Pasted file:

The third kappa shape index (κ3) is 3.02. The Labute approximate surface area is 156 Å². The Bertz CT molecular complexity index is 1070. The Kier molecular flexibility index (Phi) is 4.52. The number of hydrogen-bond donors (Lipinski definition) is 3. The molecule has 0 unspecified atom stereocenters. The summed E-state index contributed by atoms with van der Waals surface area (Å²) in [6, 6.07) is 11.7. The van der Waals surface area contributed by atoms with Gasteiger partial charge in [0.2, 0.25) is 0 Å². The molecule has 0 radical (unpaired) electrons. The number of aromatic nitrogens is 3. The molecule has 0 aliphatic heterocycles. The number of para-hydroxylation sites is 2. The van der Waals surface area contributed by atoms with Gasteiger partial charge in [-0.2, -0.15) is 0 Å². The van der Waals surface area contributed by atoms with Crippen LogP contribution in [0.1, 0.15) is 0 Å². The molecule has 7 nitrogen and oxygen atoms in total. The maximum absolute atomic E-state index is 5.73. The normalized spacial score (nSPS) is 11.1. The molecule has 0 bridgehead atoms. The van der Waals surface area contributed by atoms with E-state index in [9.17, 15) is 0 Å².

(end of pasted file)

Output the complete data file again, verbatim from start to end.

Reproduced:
The third kappa shape index (κ3) is 3.02. The Labute approximate surface area is 156 Å². The Bertz CT molecular complexity index is 1070. The Kier molecular flexibility index (Phi) is 4.52. The number of hydrogen-bond donors (Lipinski definition) is 3. The molecule has 0 unspecified atom stereocenters. The summed E-state index contributed by atoms with van der Waals surface area (Å²) in [6, 6.07) is 11.7. The van der Waals surface area contributed by atoms with Gasteiger partial charge in [0.2, 0.25) is 0 Å². The molecule has 0 radical (unpaired) electrons. The number of aromatic nitrogens is 3. The molecule has 0 aliphatic heterocycles. The number of para-hydroxylation sites is 2. The van der Waals surface area contributed by atoms with Gasteiger partial charge in [-0.2, -0.15) is 0 Å². The van der Waals surface area contributed by atoms with Crippen LogP contribution in [0.1, 0.15) is 0 Å². The molecule has 7 nitrogen and oxygen atoms in total. The maximum absolute atomic E-state index is 5.73. The normalized spacial score (nSPS) is 11.1. The molecule has 0 bridgehead atoms. The van der Waals surface area contributed by atoms with E-state index in [9.17, 15) is 0 Å².